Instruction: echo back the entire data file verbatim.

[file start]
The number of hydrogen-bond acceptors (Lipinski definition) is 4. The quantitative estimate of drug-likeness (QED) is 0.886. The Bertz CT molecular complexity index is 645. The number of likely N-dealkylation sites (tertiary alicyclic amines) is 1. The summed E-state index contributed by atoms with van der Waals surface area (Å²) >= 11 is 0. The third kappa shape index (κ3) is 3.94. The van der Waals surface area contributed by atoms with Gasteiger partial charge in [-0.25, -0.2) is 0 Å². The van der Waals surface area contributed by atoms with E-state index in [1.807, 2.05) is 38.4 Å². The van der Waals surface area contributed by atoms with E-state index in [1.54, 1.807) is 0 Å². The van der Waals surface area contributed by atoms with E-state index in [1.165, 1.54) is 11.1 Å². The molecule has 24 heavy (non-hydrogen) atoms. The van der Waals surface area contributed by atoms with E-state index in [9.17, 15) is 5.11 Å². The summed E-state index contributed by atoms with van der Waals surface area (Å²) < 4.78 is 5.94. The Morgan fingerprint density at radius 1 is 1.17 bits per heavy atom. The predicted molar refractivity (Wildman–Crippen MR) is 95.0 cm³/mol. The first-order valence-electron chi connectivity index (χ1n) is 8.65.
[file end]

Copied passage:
The number of hydrogen-bond acceptors (Lipinski definition) is 4. The quantitative estimate of drug-likeness (QED) is 0.886. The Bertz CT molecular complexity index is 645. The number of likely N-dealkylation sites (tertiary alicyclic amines) is 1. The summed E-state index contributed by atoms with van der Waals surface area (Å²) >= 11 is 0. The third kappa shape index (κ3) is 3.94. The van der Waals surface area contributed by atoms with Gasteiger partial charge in [-0.25, -0.2) is 0 Å². The van der Waals surface area contributed by atoms with E-state index in [1.807, 2.05) is 38.4 Å². The van der Waals surface area contributed by atoms with E-state index in [1.54, 1.807) is 0 Å². The van der Waals surface area contributed by atoms with E-state index in [1.165, 1.54) is 11.1 Å². The molecule has 24 heavy (non-hydrogen) atoms. The van der Waals surface area contributed by atoms with E-state index in [9.17, 15) is 5.11 Å². The summed E-state index contributed by atoms with van der Waals surface area (Å²) < 4.78 is 5.94. The Morgan fingerprint density at radius 1 is 1.17 bits per heavy atom. The predicted molar refractivity (Wildman–Crippen MR) is 95.0 cm³/mol. The first-order valence-electron chi connectivity index (χ1n) is 8.65.